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2 definitions found

From: Webster's Revised Unabridged Dictionary (1913)

 Jew·ish cal·en·dar. A lunisolar calendar in use among Hebraic peoples, reckoning from the year 3761 b. c., the date traditionally given for the Creation.
 Note: It received its present fixed form from Hillel II. about 360 a. d. The present names of the months, which are Babylonian-Assyrian in origin, replaced older ones, Abib, Bul, etc., at the time of the Babylonian Exile. Nineteen years constitute a lunar cycle, of which the 3d, 6th, 8th, 11th, 14th, 17th, and 19th years are leap years. The year 5663 [1902-3 a. d.] was the first year of the 299th lunar cycle. The common year is said to be defective, regular, or perfect (or abundant) according as it has 353, 354, or 355 days. The leap year has an intercalary month, and a total of 383 (defective), 384 (regular), or 385 (perfect, or abundant) days. The calendar is complicated by various rules providing for the harmonious arrangement of festivals, etc., so that no simple perpetual calendar can be constructed. The following table gives the months in order, with the number of days assigned to each. Only three months vary in length. They are: Heshvan, which has 30 days in perfect years; Kislev, which has 30 days in regular and perfect years; and Adar, which has 30 days in leap years. The ecclesiastical year commences with Nisan and the civil year with Tishri. The date of the first of Tishri, or the Jewish New Year, is also given for the Jewish years 5661-5696 (1900-1935 a. d.). From these tables it is possible to transform any Jewish date into Christian, or vice versa, for the years 1900-1935 a. d.
 Months of the Jewish Year.
  1 Tishri . . . . . . 30
  2 Heshvan . . . . .  29 (r. & d.)
                                 or 30 (p.)
  3 Kislev . . . . . . 29 (d.) or
                                    30 (r. & p.)
  4 Tebet . . . . . .  29
  5 Shebat . . . . . . 30
  6 Adar . . . . . . . 29 or
                                    30 (l.)
  -- Veadar . . . . .  29
     (occuring only in leap years)
  7 Nisan . . . . . . .30
  8 Ivar . . . . . . ..29
  9 Sivan . . . . . . .30
 10 Tammux . . . . . . 29
 11 Ab . . . . . . . . 30
 12 Elul . . . . . . ..29
 Jewish Year       a. d.
 5661 p.      begins    Sept.  24, 1900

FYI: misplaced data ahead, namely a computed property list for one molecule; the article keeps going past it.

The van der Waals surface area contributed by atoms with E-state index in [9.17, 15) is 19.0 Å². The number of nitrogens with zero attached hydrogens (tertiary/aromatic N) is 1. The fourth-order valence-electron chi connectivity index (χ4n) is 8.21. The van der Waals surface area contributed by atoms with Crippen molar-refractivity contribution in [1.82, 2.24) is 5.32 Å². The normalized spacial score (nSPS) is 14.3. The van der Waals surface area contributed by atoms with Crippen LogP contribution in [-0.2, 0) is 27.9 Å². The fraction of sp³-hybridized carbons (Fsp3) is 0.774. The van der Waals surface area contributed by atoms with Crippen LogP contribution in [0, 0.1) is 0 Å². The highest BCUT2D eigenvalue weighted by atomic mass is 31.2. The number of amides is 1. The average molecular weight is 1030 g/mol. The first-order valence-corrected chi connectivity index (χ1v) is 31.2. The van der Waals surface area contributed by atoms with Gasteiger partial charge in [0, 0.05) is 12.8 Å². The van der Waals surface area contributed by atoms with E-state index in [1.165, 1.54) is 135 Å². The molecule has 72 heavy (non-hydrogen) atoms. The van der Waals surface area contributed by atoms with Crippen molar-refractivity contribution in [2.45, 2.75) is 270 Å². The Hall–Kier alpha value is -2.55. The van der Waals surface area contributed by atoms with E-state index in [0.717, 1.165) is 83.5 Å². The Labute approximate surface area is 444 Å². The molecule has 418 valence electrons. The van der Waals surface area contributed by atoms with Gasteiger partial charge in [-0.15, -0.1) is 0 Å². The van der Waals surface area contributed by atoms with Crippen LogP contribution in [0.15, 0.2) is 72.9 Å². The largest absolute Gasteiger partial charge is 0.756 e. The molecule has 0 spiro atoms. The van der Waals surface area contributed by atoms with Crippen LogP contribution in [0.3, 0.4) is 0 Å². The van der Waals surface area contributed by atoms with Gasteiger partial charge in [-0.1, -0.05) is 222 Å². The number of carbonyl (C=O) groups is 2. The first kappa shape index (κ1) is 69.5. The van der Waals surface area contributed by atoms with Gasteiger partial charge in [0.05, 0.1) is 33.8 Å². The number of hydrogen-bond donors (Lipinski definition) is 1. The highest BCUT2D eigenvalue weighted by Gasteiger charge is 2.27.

5662 d.l.    “      “   14, 1901
 5663 p.      “      Oct.    2, 1902
 5664 r.      “      Sept.  22, 1903
 5665 p.l.    “      “   10, 1904
 5666 p.      “      “   30, 1905
 5667 r.      “      “   20, 1906
 5668 d.l.    “      “    6, 1907
 5669 p.      “      “   26, 1908
 5670 d.l.    “      “   16, 1909
 5671 r.      “      Oct.    4, 1910
 5672 p.      “      Sept.  23, 1911
 5673 p.l.    “      “   12, 1912
 5674 r.      “      Oct.    2, 1913
 5675 d.      “      Sept.  21, 1914
 5676 p.l.    “      “    9, 1915
 5677 r.      “      “   28, 1916
 5678 p.      “      “   17, 1917
 5679 d.l.   begins     Sept.   7, 1918
 5680 r.      “      “   25, 1919
 5681 p.l.    “      “   13, 1920
 5682 p.      “      Oct.    3, 1921
 5683 d.      “      Sept.  23, 1922
 5684 r.l.    “      “   11, 1923
 5685 p.      “      “   29, 1924
 5686 p.      “      “   19, 1925
 5687 d.l.    “      “    9, 1926
 5688 r.      “      “   27, 1927
 5689 p.l.    “      “   15, 1928
 5690 d.      “      Oct.    5, 1929
 5691 r.      “      Sept.  23, 1930
 5692 p.l.    “      “   12, 1931
 5693 p.      “      Oct.    1, 1932
 5694 r.      “      Sept.  23, 1933
 5695 d.l.    “      “   10, 1934
 5696 p.      “      “   28, 1935
 d. = defective year; d.l. = defective leap year;
 p. = perfect year; p.l. = perfect leap year; r. = regular year; r.l. = regular leap year.
 

From: WordNet (r) 2.0

 Jewish calendar
      n : (Judaism) the calendar used by the Jews; dates from 3761 BC
          (the assumed date of the creation of the world); a lunar
          year of 354 days is adjusted to the solar year by
          periodic leap years [syn: Hebrew calendar]